Scientific Investigations

For the professional astronomers, the main subject of inquiry was the solar corona. The nature of that structure, seen only during an eclipse, was as yet unclear. What is it made of? Does it contain yet more unknown chemical elements, like helium? These are the sorts of questions we addressed in Chapter 5. Back in 1878, scientists had real quandaries with understanding the corona. These are nicely encapsulated by the following passage that appeared in the Boston Globe: "The corona is not a solar atmosphere in the sense in which the word is usually understood, since the great comet of 1843 passed through 300,000 miles of it at the enormous velocity of350 miles per second without suffering visible damage, or being in the least retarded; yet shooting stars passing through the upper portions of the Earth's atmosphere are completely vaporized, although their speed never exceeds fifty miles per second. What then is the corona?"

The problem with the corona was based upon its dimensions. Although its measured size alters from eclipse to eclipse due to variations in solar activity, typically it stretches up above the photosphere by a distance of the same order as the radius of the Sun. That means it is huge. The atmospheres of the Earth and Mars were known to be of very limited extent, only tiny fractions of the radius of either planet, and so astronomers were at a loss to explain the vast corona they saw. Even given that they knew that the solar photosphere was very hot, many thousands of degrees, still they could not explain the corona's extent. The calculations indicated that if it were as hot as the glowing solar surface, then the corona might extend out into space for a few hundred miles—but not half a million miles.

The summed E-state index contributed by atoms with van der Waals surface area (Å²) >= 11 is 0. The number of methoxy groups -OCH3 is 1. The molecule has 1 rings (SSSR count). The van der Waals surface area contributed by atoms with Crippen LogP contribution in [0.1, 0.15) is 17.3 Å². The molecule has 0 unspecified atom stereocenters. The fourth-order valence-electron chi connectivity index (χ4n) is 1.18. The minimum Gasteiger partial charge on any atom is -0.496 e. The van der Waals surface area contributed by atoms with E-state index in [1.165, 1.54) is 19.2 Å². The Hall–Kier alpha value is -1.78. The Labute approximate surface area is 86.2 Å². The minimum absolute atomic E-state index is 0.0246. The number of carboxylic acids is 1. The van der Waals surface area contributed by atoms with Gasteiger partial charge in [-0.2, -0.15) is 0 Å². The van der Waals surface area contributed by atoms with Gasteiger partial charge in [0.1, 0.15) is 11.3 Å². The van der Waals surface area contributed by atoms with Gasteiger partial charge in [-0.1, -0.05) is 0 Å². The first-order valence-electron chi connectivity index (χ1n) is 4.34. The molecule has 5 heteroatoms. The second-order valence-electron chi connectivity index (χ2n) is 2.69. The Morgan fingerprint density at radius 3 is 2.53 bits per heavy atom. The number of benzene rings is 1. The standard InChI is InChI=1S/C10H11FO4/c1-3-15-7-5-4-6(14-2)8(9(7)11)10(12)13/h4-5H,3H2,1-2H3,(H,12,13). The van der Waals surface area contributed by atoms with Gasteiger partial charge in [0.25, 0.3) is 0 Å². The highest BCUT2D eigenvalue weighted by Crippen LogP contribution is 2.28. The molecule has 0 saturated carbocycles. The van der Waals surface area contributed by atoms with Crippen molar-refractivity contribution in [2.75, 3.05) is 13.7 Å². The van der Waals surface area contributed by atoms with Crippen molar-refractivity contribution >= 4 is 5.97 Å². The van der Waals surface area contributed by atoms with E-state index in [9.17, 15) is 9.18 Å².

It was known that the corona must be very tenuous, else it would be apparent at other times than during eclipses. Limits on its thickness, in terms of the amount of light it absorbs, were set in 1878 when an observing team from Chicago noted that they could see one of the stars in the constellation Cancer right through the corona. Thus although it appears bright during an eclipse, the corona must contain very little matter, else it would have absorbed the star's light.

The eventual solution came when it was realized that the temperature of the corona is measured not in thousands of degrees, but in millions. In 1878 this was entirely unsuspected. Various specific experiments were planned to probe its nature during the eclipse. By using spectroscopes it was hoped to identify new constituents. Using polarimeters, which enable the polarization of the light received to be determined, astronomers hoped to be able to identify whether there was dust within the corona. Nowadays it is known that there is an enhancement in the density of interplanetary dust near the Sun which may be investigated by using the sunlight it scatters, and this is termed the F-corona, but a century and more ago there was scarce knowledge of such things.

Regarding the temperature of the corona, an attempt was made to measure its heat directly. These were still early days in infrared astronomy and very little was understood. But the right man to have on that task was Thomas Alva Edison, the great inventor.

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